Pisasale-linked scammer Hui Tan jailed for 10 years
A MAN who allegedly gave former Ipswich mayor Paul Pisasale $50,000 cash has been jailed for 10 years for almost $8 million worth of fraud and other offences.
Hui Tian, a "pathological gambler", orchestrated an elaborate series of Catch Me If You Can-style scams to swindle relatives, neighbours and complete strangers.
Tian, 34, pleaded guilty to more than 20 offences including aggravated forgery, personation, uttering and several counts of fraud, committed in 2015 and 2016.
He will be eligible for parole in March next year, after having served two years and 10 months in custody, before and after his sentence.
"It was an elaborate scheme," Brisbane District Court judge Ray Rinaudo said.
"He went to a lot of trouble to carry off the frauds."
Tian, who spent much of the money in Queensland and Victorian casinos or paying off debts, had also committed other offences after his arrest.
Judge Rinaudo said while $1.1 million of the money had been returned, the remaining $780,000 was unlikely to be recovered.
The judge took into account the impact of the lost money on Tian's victims.
Judge Rinaudo said some lived overseas and infrequently visited Australia and would not have been aware of what was going on.
In 2017, Paul Pisasale was caught with the wad of $50,000 in cash at Melbourne Airport, the day after Tian allegedly handed over the money in a Melbourne hotel.
It is understood the cash was for a legal settlement relating to the fraud matters for which Tian pleaded guilty to on Wednesday and was sentenced today.
Pisasale was allegedly going to take the money to Queensland.
There is no allegation Pisasale had any role in the fraud-related offences for which Tian was sentenced.
Pisasale was later investigated by the Crime and Corruption Commission but was not charged with any offences arising out of the $50,000.
The court previously heard Tian, a QUT accounting graduate, had engaged in a range of "high risk" schemes in order to fund a gambling addiction in the years before becoming involved with Pisasale.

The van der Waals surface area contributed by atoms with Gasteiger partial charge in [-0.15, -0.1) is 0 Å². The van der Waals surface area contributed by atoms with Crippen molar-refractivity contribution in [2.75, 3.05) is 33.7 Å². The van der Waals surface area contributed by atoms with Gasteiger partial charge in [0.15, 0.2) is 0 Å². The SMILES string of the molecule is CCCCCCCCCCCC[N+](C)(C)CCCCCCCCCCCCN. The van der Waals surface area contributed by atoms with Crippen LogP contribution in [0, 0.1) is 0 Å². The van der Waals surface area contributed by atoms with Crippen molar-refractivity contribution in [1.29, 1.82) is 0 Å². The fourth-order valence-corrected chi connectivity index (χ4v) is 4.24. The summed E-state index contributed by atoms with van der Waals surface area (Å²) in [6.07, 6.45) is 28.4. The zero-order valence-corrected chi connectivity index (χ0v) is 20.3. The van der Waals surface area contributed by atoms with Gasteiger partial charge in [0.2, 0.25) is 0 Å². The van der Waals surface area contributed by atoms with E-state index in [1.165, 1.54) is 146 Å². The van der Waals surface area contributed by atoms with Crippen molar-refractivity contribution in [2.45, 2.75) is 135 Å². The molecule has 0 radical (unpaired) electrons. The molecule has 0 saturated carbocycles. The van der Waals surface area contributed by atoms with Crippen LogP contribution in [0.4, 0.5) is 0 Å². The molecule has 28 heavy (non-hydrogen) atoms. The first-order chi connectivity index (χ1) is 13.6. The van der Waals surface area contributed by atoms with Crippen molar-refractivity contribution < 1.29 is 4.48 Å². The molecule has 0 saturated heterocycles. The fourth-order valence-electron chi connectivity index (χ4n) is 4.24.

His gambling habit began after he met a friend who helped him win $800,000 on the card game baccarat, after he borrowed $200,000 from his mother, the court heard.
Tian's first fraud involved siphoning almost $1 million from his father-in-law's bank account by falsifying power of attorney documents in 2015, the court was today told.
The 34-year-old then had cheques made out to the Treasury Casino.
He later told police he believed the cash was his "pocket money".
After being arrested and granted bail, Tian engaged in several more Catch Me If You Can-style scams during 2016 -- one where he impersonated his neighbour and obtained a loan about $1 million using the man's house as capital.
To do so, Tian forged a number of documents, including a passport and a Medicare card and organised a valuation on the home without the owner knowing.
The fraud was uncovered in November 2016 when his neighbour received a letter telling him the property would be sold because a debt had not been paid.
The 2002 film Catch Me If You Can depicts a charismatic American conman played by Leonardo DiCaprio, who falsified documents and went on the run - not dissimilar to Tian, who used a fake passport and fled after he was charged with fraud.
Earlier in 2016, Tian identified the owner of a glitzy Gold Coast property and found there was no mortgage over the property.
After hiring a private eye to find out details of the person, he had a false passport made up in China in the man's name.
Later he sold the property to another person he also impersonated - effectively transferring the property to himself by posing as both the seller and the buyer.
The property was transferred for $5 million, $3 million less than market value, the court today heard.
The offending was uncovered when Tian organised for almost $2 million from the sale to be withdrawn in his own name.
He was later arrested in Sydney in a hotel in possession of over $200,000 in cash and $50,000 in casino chips.
Defence barrister David Brustman QC, said Tian suffered from depression and had struggled with his grads at university and school.
He said his client had been the subject of an armed hold-up when he owned a fruit barn in Brisbane, which he later sold.
Judge Rinaudo took into account Tian's remorse and his assistance with authorities in providing details about the frauds.
Chinese Australian Hui Tian, 34, has pleaded guilty in Brisbane District Court to more than 20 fraud and dishonesty offences between April 2015 and June 2017 that netted him about $7.9 million.
He was sentenced on Friday to 10 years' jail with parole eligibility after serving two years and 10 months, after fraudulently obtaining $7,899,191.92.